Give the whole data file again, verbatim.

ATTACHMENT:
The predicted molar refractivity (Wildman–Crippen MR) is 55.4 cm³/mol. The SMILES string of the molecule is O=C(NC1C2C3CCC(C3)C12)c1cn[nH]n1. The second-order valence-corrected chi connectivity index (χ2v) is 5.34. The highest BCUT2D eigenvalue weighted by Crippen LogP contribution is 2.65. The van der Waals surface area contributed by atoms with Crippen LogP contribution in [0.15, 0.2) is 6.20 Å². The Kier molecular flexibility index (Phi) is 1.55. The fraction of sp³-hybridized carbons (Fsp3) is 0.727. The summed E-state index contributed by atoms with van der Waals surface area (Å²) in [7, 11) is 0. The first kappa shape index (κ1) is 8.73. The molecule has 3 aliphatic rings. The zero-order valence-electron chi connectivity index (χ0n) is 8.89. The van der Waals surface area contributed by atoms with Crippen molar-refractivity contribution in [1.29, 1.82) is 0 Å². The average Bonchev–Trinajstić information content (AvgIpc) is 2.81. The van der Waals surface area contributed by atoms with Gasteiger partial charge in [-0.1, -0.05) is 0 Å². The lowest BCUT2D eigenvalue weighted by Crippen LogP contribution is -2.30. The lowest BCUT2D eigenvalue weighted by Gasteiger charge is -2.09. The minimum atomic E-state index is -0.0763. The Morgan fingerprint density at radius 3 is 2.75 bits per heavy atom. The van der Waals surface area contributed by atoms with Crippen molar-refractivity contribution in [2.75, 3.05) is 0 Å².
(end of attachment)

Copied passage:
The predicted molar refractivity (Wildman–Crippen MR) is 55.4 cm³/mol. The SMILES string of the molecule is O=C(NC1C2C3CCC(C3)C12)c1cn[nH]n1. The second-order valence-corrected chi connectivity index (χ2v) is 5.34. The highest BCUT2D eigenvalue weighted by Crippen LogP contribution is 2.65. The van der Waals surface area contributed by atoms with Crippen LogP contribution in [0.15, 0.2) is 6.20 Å². The Kier molecular flexibility index (Phi) is 1.55. The fraction of sp³-hybridized carbons (Fsp3) is 0.727. The summed E-state index contributed by atoms with van der Waals surface area (Å²) in [7, 11) is 0. The first kappa shape index (κ1) is 8.73. The molecule has 3 aliphatic rings. The zero-order valence-electron chi connectivity index (χ0n) is 8.89. The van der Waals surface area contributed by atoms with Crippen molar-refractivity contribution in [1.29, 1.82) is 0 Å². The average Bonchev–Trinajstić information content (AvgIpc) is 2.81. The van der Waals surface area contributed by atoms with Gasteiger partial charge in [-0.1, -0.05) is 0 Å². The lowest BCUT2D eigenvalue weighted by Crippen LogP contribution is -2.30. The lowest BCUT2D eigenvalue weighted by Gasteiger charge is -2.09. The minimum atomic E-state index is -0.0763. The Morgan fingerprint density at radius 3 is 2.75 bits per heavy atom. The van der Waals surface area contributed by atoms with Crippen molar-refractivity contribution in [2.75, 3.05) is 0 Å².